I should have made sure that everything worked on a breadboard. Instead, I started to get a bit impatient, and I jumped straight to soldering a prototype PCB. I soldering some pin headers for my ESP8266 development board, and then started with one input, and one optocoupler for the output. I tested it and it was all working, so I kept going.

Then I checked the ESP8266 pinout and realized that I had run out of GPIO pins.

ESP8266 pin out

I tried to get away with using some of the yellow “OK” ones, but the boot started failing (I guess I was pulling some of the pins high or low.) I needed 4 pins to control the optocoupler outputs, and 5 for the button/LED board. That’s 9 GPIO pins, and the ESP8266 only had 7. I thought it had more!

This can be solved with shift registers. You only need 3 GPIO pins to control a 74HC595 8-bit shift register and get 8 digital outputs. You only need one additional GPIO pin if you want to add a CD4021BE shift register (parallel-in, serial-out) and get 8 digital inputs. This is because the input and output registers can share the same clock and latch pins. You can then daisy-chain both of these to get as many inputs and outputs as you need (or use bigger shift registers with more pins), and use only 4 GPIO pins.

Anyway, I switched to using an ESP32 development board which has 18 usable GPIO pins, and a few more with caveats. I used breadboard jumper wires to wire it up.

My resistors were too big

I had put 1k resistors on the optocoupler outputs, to mimic the original button/LED board. What I didn’t realize is that the optocoupler itself seemed to add about 500 ohms of resistance, so the resistance was slightly too high, and the rangehood controller board couldn’t reliably read the simulated button presses.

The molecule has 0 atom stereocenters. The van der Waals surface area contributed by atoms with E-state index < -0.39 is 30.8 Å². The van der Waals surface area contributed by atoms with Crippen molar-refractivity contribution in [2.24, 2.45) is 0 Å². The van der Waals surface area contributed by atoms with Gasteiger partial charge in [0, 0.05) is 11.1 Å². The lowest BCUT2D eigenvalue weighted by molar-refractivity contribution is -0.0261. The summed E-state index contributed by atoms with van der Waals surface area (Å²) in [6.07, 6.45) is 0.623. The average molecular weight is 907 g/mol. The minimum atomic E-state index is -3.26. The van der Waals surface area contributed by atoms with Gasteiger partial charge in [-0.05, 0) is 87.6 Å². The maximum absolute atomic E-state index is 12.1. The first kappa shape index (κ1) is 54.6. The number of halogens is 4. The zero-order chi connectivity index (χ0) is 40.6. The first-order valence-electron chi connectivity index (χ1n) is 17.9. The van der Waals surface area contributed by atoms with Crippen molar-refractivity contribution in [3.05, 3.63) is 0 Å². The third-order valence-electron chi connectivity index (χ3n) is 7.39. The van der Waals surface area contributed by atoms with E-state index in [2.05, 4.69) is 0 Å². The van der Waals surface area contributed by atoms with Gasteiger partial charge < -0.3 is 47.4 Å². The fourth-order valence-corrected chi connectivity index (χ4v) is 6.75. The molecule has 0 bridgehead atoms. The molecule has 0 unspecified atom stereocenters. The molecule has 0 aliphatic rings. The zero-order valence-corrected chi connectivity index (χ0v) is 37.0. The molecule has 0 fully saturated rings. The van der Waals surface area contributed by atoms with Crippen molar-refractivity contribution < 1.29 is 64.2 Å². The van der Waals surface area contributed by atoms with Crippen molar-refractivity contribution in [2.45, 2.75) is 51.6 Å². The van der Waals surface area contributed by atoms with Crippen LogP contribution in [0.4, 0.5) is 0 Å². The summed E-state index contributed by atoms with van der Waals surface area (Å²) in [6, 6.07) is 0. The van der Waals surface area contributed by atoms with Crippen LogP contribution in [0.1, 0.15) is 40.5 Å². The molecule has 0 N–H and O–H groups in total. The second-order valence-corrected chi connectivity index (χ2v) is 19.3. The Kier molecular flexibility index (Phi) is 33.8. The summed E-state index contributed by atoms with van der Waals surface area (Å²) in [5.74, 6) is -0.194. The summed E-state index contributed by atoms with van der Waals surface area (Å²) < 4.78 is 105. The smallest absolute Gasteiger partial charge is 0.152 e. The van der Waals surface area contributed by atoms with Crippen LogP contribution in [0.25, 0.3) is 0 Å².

So I unsoldered them and switched to 560 ohm resistors. Should have tested on a breadboard.

I bought a USB oscilloscope

After doing a bunch of unsoldering and resoldering, putting random hookup wires all over the place, and swapping out ESP dev boards, I ended up with the ugliest prototype PCB you’ve ever seen. Of couse, stuff started breaking and one of my outputs wasn’t working properly or reliably. It seemed like there was a problem with one of my optocouplers, and it was a real pain to figure out what was broken since I had only had a multimeter.

I realized that a oscilloscope would be really useful, and I should have bought one a long time ago. I bought a USB BitScope 10. It’s pretty cool!

Screenshot of the Bitscope software on Mac

Photo of breadboard and Bitscope on my desk

This helped me figure out where some things needed to be resoldered. One of the optocouplers was only working when I pushed on it with my finger. I originally thought it might have been a broken chip or something to do with capacitance, but it was just a broken PCB trace and some dodgy soldering.

I’m still learning how to use the BitScope software and have barely scratched the surface of what it can do. This is going to be extremely useful for future projects, especially for reverse engineering how stuff works. (P.S. You’ll need their pre-release version for the latest version of Mac OS.)

WiFi was very weak on my “Duinotech Wearable ESP32 Development Board”